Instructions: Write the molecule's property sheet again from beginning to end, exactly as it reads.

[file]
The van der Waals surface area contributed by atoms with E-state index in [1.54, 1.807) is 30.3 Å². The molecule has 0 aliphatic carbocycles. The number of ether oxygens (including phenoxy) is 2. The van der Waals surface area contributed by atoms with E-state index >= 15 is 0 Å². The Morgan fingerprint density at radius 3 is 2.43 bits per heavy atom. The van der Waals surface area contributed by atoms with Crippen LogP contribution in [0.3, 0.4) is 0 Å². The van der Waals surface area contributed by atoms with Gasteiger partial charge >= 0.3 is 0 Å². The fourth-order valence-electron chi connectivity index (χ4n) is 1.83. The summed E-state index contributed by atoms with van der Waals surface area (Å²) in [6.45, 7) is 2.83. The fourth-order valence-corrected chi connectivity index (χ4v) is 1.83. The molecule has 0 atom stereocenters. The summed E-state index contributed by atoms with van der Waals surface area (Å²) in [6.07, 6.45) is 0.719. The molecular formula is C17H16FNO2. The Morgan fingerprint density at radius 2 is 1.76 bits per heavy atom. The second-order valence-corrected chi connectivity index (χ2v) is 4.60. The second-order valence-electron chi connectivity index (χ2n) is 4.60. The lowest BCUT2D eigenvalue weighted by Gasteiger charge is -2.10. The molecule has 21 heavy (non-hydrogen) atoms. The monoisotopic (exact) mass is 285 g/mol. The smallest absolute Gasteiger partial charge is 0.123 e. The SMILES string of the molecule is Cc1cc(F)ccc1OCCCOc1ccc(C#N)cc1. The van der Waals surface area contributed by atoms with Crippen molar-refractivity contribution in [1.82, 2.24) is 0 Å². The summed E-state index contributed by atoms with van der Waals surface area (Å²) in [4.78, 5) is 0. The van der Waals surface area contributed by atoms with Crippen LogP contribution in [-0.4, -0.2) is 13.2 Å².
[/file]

The van der Waals surface area contributed by atoms with E-state index in [1.54, 1.807) is 30.3 Å². The molecule has 0 aliphatic carbocycles. The number of ether oxygens (including phenoxy) is 2. The van der Waals surface area contributed by atoms with E-state index >= 15 is 0 Å². The Morgan fingerprint density at radius 3 is 2.43 bits per heavy atom. The van der Waals surface area contributed by atoms with Crippen LogP contribution in [0.3, 0.4) is 0 Å². The van der Waals surface area contributed by atoms with Gasteiger partial charge >= 0.3 is 0 Å². The fourth-order valence-electron chi connectivity index (χ4n) is 1.83. The summed E-state index contributed by atoms with van der Waals surface area (Å²) in [6.45, 7) is 2.83. The fourth-order valence-corrected chi connectivity index (χ4v) is 1.83. The molecule has 0 atom stereocenters. The summed E-state index contributed by atoms with van der Waals surface area (Å²) in [6.07, 6.45) is 0.719. The molecular formula is C17H16FNO2. The Morgan fingerprint density at radius 2 is 1.76 bits per heavy atom. The second-order valence-corrected chi connectivity index (χ2v) is 4.60. The second-order valence-electron chi connectivity index (χ2n) is 4.60. The lowest BCUT2D eigenvalue weighted by Gasteiger charge is -2.10. The molecule has 21 heavy (non-hydrogen) atoms. The monoisotopic (exact) mass is 285 g/mol. The smallest absolute Gasteiger partial charge is 0.123 e. The SMILES string of the molecule is Cc1cc(F)ccc1OCCCOc1ccc(C#N)cc1. The van der Waals surface area contributed by atoms with Crippen molar-refractivity contribution in [1.82, 2.24) is 0 Å². The summed E-state index contributed by atoms with van der Waals surface area (Å²) in [4.78, 5) is 0. The van der Waals surface area contributed by atoms with Crippen LogP contribution in [-0.4, -0.2) is 13.2 Å².